our lives have been turned upside down (1 of 3)

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This is part one of a three-part piece. Part two is herePart three is here.

November 21, 2011: Our lives have been turned upside down and inside out.

Mom’s by Alzheimer’s disease, mine by the decision to abandon my business and home, and return to Canada to care for her. It’s late November 2011; I’ve been back for three weeks. My bags are finally unpacked. Mom lives in rural Quebec eight miles from the nearest town. I left my friends and community on the other side of the world to be with her; I have no safety net. I also have virtually no support from my brother who was in business with Mom for years and lives a few miles down the road. In fact, he and I are on the cusp of war over Mom’s care.

When I arrived at the end of October I discovered wheels in motion to have her placed in a facility, something she explicitly said she did not want. My return threw a wrench in the placement works and deepened the divide between myself and my only other sibling. It’s not pretty. Besides the family conflict, there are other challenges. I am ill prepared and poorly equipped for the caregiving task at hand. I have no training, and no natural caregiving skills to speak of. Being childless by choice is both a handicap and a blessing. It means I don’t have any parenting experience to draw on. It also means I’m unencumbered by a family of my own and thus free to devote myself to Mom’s care.

My understanding of Alzheimer’s disease is limited, so is my access to resources. I’ve read a handful of books (Dancing with Rose: Finding Life in AlzheimersThe 36-Hour DayThe Majesty of Your Loving; A Couple’s Journey Through Alzheimer’s, and Still Alice), and done some online research, but I’ve barely scratched the surface. I have a lot to learn. I am like hundreds of thousands of people worldwide who find themselves thrown into the caregiving deep end without swimming lessons or water wings. I lack most of what it takes to stay afloat; there’s a substantial risk I’ll drown. But it’s not all doom and gloom. I have a clear goal, lots of courage and unmatched determination. I want to do whatever I can to alleviate Mom’s suffering and make her life as joyful as possible for as long as possible.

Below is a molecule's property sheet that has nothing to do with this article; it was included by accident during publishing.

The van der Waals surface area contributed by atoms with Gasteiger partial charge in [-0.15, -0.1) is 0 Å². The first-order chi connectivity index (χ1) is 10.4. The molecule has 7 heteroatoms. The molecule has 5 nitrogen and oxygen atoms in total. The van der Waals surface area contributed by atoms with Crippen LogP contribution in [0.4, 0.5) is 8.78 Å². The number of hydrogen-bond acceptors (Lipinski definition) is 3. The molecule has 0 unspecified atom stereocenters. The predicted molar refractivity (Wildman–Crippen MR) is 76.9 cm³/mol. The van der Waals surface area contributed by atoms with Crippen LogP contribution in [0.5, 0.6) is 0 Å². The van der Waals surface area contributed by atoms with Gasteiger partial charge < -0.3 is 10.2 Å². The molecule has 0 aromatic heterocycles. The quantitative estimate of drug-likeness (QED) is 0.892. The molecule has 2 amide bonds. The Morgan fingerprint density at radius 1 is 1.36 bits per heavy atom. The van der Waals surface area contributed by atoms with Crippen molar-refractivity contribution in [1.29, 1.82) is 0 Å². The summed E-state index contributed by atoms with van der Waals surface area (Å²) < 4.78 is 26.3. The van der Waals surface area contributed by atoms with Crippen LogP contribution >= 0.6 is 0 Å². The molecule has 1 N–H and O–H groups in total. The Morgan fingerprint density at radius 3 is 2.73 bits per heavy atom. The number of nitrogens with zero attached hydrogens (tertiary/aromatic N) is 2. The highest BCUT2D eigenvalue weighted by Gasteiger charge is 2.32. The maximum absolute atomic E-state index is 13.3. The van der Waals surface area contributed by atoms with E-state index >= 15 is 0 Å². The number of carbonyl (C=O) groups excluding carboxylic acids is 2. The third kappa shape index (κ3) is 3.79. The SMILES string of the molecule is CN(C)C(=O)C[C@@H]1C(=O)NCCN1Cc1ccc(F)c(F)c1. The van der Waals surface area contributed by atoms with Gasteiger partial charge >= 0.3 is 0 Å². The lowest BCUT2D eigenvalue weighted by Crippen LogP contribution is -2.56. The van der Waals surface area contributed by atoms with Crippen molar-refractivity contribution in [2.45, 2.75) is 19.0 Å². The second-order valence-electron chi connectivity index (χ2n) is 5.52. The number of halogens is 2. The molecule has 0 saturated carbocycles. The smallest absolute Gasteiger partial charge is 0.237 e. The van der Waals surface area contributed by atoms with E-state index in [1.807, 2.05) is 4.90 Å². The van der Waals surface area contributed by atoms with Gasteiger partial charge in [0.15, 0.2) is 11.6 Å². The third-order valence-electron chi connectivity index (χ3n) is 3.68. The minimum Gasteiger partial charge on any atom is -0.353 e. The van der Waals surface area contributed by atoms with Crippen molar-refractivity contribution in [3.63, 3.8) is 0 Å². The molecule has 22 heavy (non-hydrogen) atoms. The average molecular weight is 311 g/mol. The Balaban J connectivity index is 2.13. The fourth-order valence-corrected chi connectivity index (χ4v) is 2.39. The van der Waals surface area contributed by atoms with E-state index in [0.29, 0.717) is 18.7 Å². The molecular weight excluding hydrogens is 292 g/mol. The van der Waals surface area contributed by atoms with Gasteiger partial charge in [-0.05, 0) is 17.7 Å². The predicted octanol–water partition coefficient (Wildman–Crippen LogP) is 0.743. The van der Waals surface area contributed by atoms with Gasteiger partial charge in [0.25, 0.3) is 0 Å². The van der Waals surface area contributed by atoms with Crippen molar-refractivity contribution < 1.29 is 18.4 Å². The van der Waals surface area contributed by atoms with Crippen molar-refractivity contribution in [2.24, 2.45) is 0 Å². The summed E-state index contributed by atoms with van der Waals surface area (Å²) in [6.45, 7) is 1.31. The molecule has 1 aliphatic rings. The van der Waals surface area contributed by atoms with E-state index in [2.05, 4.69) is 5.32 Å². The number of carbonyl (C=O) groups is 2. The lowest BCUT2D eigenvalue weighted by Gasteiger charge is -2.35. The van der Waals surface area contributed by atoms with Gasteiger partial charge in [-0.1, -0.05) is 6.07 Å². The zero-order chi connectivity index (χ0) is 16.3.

Fortunately, Mom has the financial resources she needs to have the care she deserves; many others do not. More important than money perhaps are perseverance and strength, we have good measures of both. I also have an untapped wellspring of patience and compassion of which I am becoming increasingly aware and for which I’m eternally grateful. Stress and anxiety top the heap of our daily struggles, but Mom and I have begun to settle into a routine, or as much of a one as we can under the circumstances.

The best bit is I’m surprised to find inherent joy in performing simple acts of service. This is a huge gift. The prognosis? I think we can make it. If not, we’ll die trying.

This is part one of a three-part piece. Part two is herePart three is here.

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17 Comments

  1. Anne Marie Abraham on

    Hi Susan. I also have been following your story of Alzeimers. I lost my mother last year to dementia and although I stayed in the UAE, we went thru much the same. I was struck how difficult it is to maintain the dignity, deal with the mutual embarrassment you speak of in Part 3, and yet deal with essentially a return to child care. And yes, families torn asunder. Really difficult. Thank you for sharing so much, bless you and take it easy on yourself when you can’t do any more.